Michael Yates Crowley Outrageous at Oberon
Cabaret Theatre Conflates Migraines and Ayn Rand
By: Charles Giuliano - Oct 16, 2015
Song of a Convalescent Ayn Rand Giving Thanks to the Godhead in the Lydian Mode
A Wolf 359 Production
Created and performed by Michael Yates Crowley and Michael Rau
Scenic Design, Sara Walsh; Costumes Valerie Therese Bart; Lighting, Derek Wright; Music, Michael Yates Crowley; Music director, Josiah Reibstein; Producer, Alexandra Lalonde
2 Arrow Street
October 15-16, 22-23, 2015
Spending an evening at Oberon, with its cabaret environment, is about as close as we can come to a séance with the Kit Kat Club of the Weimar Republic.
We get settled at a table in a balcony adjacent to the stage. A waitress approaches for a drink order. A printed card on the table asks us to write what most evokes the concept of pain for us.
Given the title of the evening Song of a Convalescent Ayn Rand Giving Thanks to the Godhead (In the Lydian Mode) I wrote “Libertarianism.” These audience cards are collected and later read as a part of the madcap performance of the bald as an egg, slightly built Michael Yates “directed” (there’s a running gag about that) by his taller and scruffy side-kick Michael Rau.
Before the performance begins ever so casually the pair are seen hanging out on a stage more cluttered with stuff than designed. The muli-media work will entail an area for sound management with computers and an array of devices as well as a grand piano. There are props like a ladder, clothing racks, and wigs on stands. At one point as a deus ex machina a dial phone will ascend. Add to all that a disco ball at a key moment.
As is often the case when attending cutting edge theatre like that presented at A.R.T.’s Oberon there is some apprehension about what you are getting into.
That was enforced by the casual, herky jerky start up that introduced the primary themes of a topsy turvey evening: Migraines, pain, and its denial by that eccentric genius and advocate of whacko self interest, an Americanized uber mensch, Mr. Ayn Rand. She took some pride in being known for writing like a man.
As Crowley notes the word "pain" occurs only several times in her voluminous oeuvre. Then oddly in a love scene of Atlas Shrugged which he performed.
We start with ersatz Cliff Notes of the life of the author of the iconic Fountainhead and Atlas Shrugged. Audience members with cue cards are asked to shout out the key events, from birth in Russia to death in America, of her life and career.
Out front we are informed that there will be some twenty plus scenes. These are noted with projected Roman numerals and titles. It also lets us keep score with just how much longer this sanguine but messy, lesson/ entertainment will last.
At about the twenty minute mark you start thinking of catchy lines like “Another fine mess you’ve gotten us into.”
But you start to catch on that the mostly youthful audience, many of whom have ordered drinks, are laughing and enjoying themselves.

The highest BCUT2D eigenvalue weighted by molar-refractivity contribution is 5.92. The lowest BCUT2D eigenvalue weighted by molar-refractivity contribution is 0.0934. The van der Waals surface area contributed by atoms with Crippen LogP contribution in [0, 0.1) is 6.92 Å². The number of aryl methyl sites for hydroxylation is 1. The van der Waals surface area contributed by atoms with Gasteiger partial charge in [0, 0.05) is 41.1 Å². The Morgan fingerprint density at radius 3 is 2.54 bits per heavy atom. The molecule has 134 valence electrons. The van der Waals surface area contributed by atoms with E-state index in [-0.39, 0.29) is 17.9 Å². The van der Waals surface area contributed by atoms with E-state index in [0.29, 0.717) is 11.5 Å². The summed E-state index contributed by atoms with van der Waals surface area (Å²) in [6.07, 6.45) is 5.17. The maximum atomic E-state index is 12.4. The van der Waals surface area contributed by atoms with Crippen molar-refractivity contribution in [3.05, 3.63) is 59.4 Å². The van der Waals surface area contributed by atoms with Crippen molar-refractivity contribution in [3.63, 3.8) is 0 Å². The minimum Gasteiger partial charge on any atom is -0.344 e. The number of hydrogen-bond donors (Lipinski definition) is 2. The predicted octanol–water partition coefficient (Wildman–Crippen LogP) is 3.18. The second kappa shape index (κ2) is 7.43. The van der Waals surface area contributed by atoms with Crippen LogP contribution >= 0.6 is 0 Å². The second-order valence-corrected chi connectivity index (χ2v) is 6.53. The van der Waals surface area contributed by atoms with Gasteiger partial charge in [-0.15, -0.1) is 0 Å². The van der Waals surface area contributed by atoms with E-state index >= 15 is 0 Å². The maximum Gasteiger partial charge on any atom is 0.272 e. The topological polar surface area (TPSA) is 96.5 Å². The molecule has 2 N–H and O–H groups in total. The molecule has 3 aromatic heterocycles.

As the scenes flash by and Crowley unravels his saga of years of pulverizing migraines, the thousand of pills that entails, and how it was handled by great artists from Rand to Beethoven, of the Ancient Sumerians and Greeks, you start to get in sync with the calculated mayhem.
He reads from notebooks that chronicle daily attacks of headaches and nausea. There are discussions of causes and alternative treatments. One character is a doctor who treats patients with techniques that offer little or any relief. At a price.
There are a lot of quick changes between all of those scenes.
Then Crowley appears as “she” either a female impersonator or “real” woman who sings an interlude between pole dances at a strip club.
With that bald head and slender build Crowley is a vulnerable looking male. As a woman, with a curled blonde wig, red gown and rhinestone accessories he rocked and ruled. His complex/ angst filled songs about pain are both difficult to comprehend and utterly hilarious.
His female persona has beautiful and compelling eyes. Unlike most drag acts his woman is naturalist, understated and hence all the more credible.
In the manner of a drag entertainer, however, he zings individuals in the audience. It’s all in great fun.
Then, OMG, the disco ball came on and brought down the house. He saved another great surprise to end the show but we don’t want to ruin the fun.
By the end of the evening I felt that I had learned a lot about pain, tolerance, gender diversity, and, oh yeah, Mr. Ayn Rand.
At this point Crowley and his partner, Rau, are about youthful energy and raw talent.
If this is a glimpse of the future of theatre Crowley will be a force to be reckoned with.
Last night reminded me of years ago in LA, when also in a Cabaret setting, I saw then unknown Bette Midler. In drag Crowley is up there with vintage Divine Ms. M.
There are only three more chances to see this show.
Take three Excedrin Migraines and call me in the morning.